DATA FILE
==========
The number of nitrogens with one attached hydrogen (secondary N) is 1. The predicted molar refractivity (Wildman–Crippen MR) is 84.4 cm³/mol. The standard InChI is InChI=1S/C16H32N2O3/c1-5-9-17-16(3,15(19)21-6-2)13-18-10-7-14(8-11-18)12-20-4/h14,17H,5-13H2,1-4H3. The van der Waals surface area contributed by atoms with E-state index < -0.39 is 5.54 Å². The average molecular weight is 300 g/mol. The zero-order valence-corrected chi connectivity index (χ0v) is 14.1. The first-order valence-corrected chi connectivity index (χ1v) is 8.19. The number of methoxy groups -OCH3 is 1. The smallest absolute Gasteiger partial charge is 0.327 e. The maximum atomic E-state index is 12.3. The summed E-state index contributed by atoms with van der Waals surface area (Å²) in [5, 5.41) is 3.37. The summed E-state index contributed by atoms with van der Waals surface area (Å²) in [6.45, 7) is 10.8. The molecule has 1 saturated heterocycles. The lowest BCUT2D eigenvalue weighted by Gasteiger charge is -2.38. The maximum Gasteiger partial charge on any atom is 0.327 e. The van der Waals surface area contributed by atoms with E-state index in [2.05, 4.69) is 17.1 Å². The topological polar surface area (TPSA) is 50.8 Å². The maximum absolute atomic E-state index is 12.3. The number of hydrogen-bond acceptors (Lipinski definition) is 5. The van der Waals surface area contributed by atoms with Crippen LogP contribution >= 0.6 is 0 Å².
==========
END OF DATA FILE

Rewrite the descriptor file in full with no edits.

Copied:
The number of nitrogens with one attached hydrogen (secondary N) is 1. The predicted molar refractivity (Wildman–Crippen MR) is 84.4 cm³/mol. The standard InChI is InChI=1S/C16H32N2O3/c1-5-9-17-16(3,15(19)21-6-2)13-18-10-7-14(8-11-18)12-20-4/h14,17H,5-13H2,1-4H3. The van der Waals surface area contributed by atoms with E-state index < -0.39 is 5.54 Å². The average molecular weight is 300 g/mol. The zero-order valence-corrected chi connectivity index (χ0v) is 14.1. The first-order valence-corrected chi connectivity index (χ1v) is 8.19. The number of methoxy groups -OCH3 is 1. The smallest absolute Gasteiger partial charge is 0.327 e. The maximum atomic E-state index is 12.3. The summed E-state index contributed by atoms with van der Waals surface area (Å²) in [5, 5.41) is 3.37. The summed E-state index contributed by atoms with van der Waals surface area (Å²) in [6.45, 7) is 10.8. The molecule has 1 saturated heterocycles. The lowest BCUT2D eigenvalue weighted by Gasteiger charge is -2.38. The maximum Gasteiger partial charge on any atom is 0.327 e. The van der Waals surface area contributed by atoms with E-state index in [2.05, 4.69) is 17.1 Å². The topological polar surface area (TPSA) is 50.8 Å². The maximum absolute atomic E-state index is 12.3. The number of hydrogen-bond acceptors (Lipinski definition) is 5. The van der Waals surface area contributed by atoms with Crippen LogP contribution >= 0.6 is 0 Å².